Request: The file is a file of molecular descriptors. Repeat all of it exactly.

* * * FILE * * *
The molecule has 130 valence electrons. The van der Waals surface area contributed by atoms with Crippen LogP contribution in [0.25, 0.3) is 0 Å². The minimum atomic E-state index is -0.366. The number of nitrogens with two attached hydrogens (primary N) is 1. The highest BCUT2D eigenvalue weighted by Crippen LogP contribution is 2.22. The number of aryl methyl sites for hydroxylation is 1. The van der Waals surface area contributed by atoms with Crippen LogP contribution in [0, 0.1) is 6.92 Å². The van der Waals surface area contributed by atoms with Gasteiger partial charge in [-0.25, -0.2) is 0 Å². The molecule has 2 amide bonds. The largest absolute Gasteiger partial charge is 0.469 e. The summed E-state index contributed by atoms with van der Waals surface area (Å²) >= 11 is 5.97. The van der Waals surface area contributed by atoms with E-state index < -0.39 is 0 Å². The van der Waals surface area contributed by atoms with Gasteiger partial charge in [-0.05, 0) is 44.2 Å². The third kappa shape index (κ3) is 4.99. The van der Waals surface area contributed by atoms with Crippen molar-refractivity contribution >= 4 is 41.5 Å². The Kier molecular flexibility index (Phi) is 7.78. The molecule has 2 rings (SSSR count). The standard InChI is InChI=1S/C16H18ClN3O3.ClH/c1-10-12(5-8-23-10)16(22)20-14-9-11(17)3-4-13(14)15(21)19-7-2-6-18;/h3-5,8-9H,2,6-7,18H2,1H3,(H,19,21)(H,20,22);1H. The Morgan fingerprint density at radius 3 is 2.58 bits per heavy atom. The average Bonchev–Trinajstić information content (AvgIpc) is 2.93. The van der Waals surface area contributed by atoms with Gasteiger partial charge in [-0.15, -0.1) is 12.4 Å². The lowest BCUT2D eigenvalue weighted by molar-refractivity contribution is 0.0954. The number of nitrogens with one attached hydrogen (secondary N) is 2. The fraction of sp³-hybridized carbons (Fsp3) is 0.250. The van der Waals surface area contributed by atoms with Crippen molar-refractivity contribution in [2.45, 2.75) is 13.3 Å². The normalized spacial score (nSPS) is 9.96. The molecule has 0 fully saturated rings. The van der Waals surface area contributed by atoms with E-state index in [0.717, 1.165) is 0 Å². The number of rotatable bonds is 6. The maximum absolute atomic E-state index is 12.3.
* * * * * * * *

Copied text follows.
The molecule has 130 valence electrons. The van der Waals surface area contributed by atoms with Crippen LogP contribution in [0.25, 0.3) is 0 Å². The minimum atomic E-state index is -0.366. The number of nitrogens with two attached hydrogens (primary N) is 1. The highest BCUT2D eigenvalue weighted by Crippen LogP contribution is 2.22. The number of aryl methyl sites for hydroxylation is 1. The van der Waals surface area contributed by atoms with Crippen LogP contribution in [0, 0.1) is 6.92 Å². The van der Waals surface area contributed by atoms with Gasteiger partial charge in [-0.25, -0.2) is 0 Å². The molecule has 2 amide bonds. The largest absolute Gasteiger partial charge is 0.469 e. The summed E-state index contributed by atoms with van der Waals surface area (Å²) >= 11 is 5.97. The van der Waals surface area contributed by atoms with E-state index < -0.39 is 0 Å². The van der Waals surface area contributed by atoms with Gasteiger partial charge in [-0.05, 0) is 44.2 Å². The third kappa shape index (κ3) is 4.99. The van der Waals surface area contributed by atoms with Crippen molar-refractivity contribution >= 4 is 41.5 Å². The Kier molecular flexibility index (Phi) is 7.78. The molecule has 2 rings (SSSR count). The standard InChI is InChI=1S/C16H18ClN3O3.ClH/c1-10-12(5-8-23-10)16(22)20-14-9-11(17)3-4-13(14)15(21)19-7-2-6-18;/h3-5,8-9H,2,6-7,18H2,1H3,(H,19,21)(H,20,22);1H. The Morgan fingerprint density at radius 3 is 2.58 bits per heavy atom. The average Bonchev–Trinajstić information content (AvgIpc) is 2.93. The van der Waals surface area contributed by atoms with Gasteiger partial charge in [-0.15, -0.1) is 12.4 Å². The lowest BCUT2D eigenvalue weighted by molar-refractivity contribution is 0.0954. The number of nitrogens with one attached hydrogen (secondary N) is 2. The fraction of sp³-hybridized carbons (Fsp3) is 0.250. The van der Waals surface area contributed by atoms with Crippen molar-refractivity contribution in [2.45, 2.75) is 13.3 Å². The normalized spacial score (nSPS) is 9.96. The molecule has 0 fully saturated rings. The van der Waals surface area contributed by atoms with E-state index in [0.717, 1.165) is 0 Å². The number of rotatable bonds is 6. The maximum absolute atomic E-state index is 12.3.